If you are trying to clean up an area of at least 100 square feet or a total area of 10 feet by 10 feet, use half-face air purifying respirators with goggles and gloves for safety purposes.

In the event that you are covering an area of 100 square feet it is highly advised to use a full-face air purifying respirator, gloves and disposable cover all. Doing so lowers your chance to exposure to mold spore to zero. But it is still highly suggested that a professional do this.

Mold Remediation in a Two Story Home

If you are doing clean up on a two story house, thoroughly seal-off the second floor by using poly sheeting. Remember to always run a high power exhaust fan in the area where you are working to provide ventilation and prevent possible infiltration of any airborne mold or bacteria into adjoining spaces.

To clean up small debris and dust, use vacuum cleaners with filters. After all these, clean off and disinfect the area with a detergent and bleach solution.

Health and safety advisories to remember when cleaning up after flooding:

  • Be aware of black mold that are growing on sheetrock. There is a possibility that it may be Stachybotrys chartarum. This kind of mold produces a toxin which has been associated with severe health problems in humans.
  • Be vigilant in looking for a whitish or yellowish cotton candy-like mold growth that is observed in many homes.This mold growth has been identified in some testing as Fusarium, which like the black mold or Stachybotrys chartarum, also produces a toxin that is associated with adverse health problems in humans.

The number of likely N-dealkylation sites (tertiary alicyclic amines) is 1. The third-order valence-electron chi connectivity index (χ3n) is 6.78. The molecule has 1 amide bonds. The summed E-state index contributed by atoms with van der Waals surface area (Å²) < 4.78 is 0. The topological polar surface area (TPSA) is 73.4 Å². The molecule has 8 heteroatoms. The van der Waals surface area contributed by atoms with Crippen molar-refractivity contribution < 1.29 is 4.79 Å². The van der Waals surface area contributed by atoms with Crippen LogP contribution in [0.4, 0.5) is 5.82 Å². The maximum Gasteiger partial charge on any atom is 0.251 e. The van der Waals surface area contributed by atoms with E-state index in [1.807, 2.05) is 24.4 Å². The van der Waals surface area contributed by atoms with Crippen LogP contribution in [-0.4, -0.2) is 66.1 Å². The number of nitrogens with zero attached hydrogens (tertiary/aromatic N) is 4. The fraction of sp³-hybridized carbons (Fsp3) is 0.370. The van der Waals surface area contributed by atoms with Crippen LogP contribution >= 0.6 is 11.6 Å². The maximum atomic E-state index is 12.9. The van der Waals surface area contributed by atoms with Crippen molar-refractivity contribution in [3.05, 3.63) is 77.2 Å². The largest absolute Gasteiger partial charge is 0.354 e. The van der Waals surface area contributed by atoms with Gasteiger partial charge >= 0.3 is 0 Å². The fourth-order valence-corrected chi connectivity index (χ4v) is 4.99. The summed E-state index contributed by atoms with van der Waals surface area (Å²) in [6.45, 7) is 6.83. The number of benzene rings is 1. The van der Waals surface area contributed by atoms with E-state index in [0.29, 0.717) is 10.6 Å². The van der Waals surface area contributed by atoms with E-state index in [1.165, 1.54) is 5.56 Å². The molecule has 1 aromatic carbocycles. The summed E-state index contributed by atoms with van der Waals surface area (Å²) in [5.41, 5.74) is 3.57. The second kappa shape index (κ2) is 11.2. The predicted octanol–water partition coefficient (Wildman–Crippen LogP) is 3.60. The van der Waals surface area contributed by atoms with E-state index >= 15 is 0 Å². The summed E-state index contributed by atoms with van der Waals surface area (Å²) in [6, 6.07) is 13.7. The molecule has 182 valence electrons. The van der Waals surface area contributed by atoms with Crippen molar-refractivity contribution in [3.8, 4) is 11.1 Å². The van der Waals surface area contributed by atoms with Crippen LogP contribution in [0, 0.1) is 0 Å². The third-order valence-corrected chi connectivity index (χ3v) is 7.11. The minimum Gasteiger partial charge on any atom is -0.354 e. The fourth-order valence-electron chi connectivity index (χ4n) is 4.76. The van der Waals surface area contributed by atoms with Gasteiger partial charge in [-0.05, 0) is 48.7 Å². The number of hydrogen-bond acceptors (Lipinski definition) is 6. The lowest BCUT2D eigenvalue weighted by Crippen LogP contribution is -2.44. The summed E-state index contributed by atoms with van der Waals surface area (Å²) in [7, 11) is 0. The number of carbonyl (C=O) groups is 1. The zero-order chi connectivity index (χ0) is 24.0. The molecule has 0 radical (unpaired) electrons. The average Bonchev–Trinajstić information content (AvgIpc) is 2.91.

• If you smell a gas leak, it is highly advised to call your utility company. Doing so prevents the possibility of fire or explosion that may lead to more damaged property or loss of life.
  • Be aware to stay away from downed power lines and damaged electrical wires. A sudden electrical surge may prove fatal.
  • Usually, mold clean-up activities may result in the release of lead paint dust. It is recommended for households that have children under the age of 7 to have a lead dust wipe post clearance testing.Doing this ensures the safety of everyone in your household from possible lead poisoning.
  • There is a probability that the plaster that you may be working on may contain asbestos. More extensive testing is required to really understand and know the scope of this potential problem.It is good to know that plaster can be inexpensively tested for asbestos content. Cleaning-up of asbestos-containing plaster surfaces poses a very severe health risk to workers and occupants.
  • In the event that you are using a gas powered generator, place them outside the house. Long term exposure to carbon monoxide will kill anyone.

Further Recommended Reading

mold on the roof

10 Tips for Removing Mold from Your Home

Remove Mold From Your Home

The removal of mold will prevent many diseases from attacking you and your family. The absense of mold will also give your home a fresh, clean scent.

Here are some steps on how best to remove mold from your home

  • Clean Roofs and Gutters

    One of the hiding places of mold is in blocked gutters or on top of roofs. Leaves and other wet debris can become trapped and stagnant, providing a great place for mold to fester and grow.

  • Watch out for compost piles

    If you have a compost pile, keep it far from the house to prevent mold spores from entering the house via the basement or walls. If you are moving your compost pile, make sure a protective mask is worn to prevent the inhilation of toxic mold released in the air.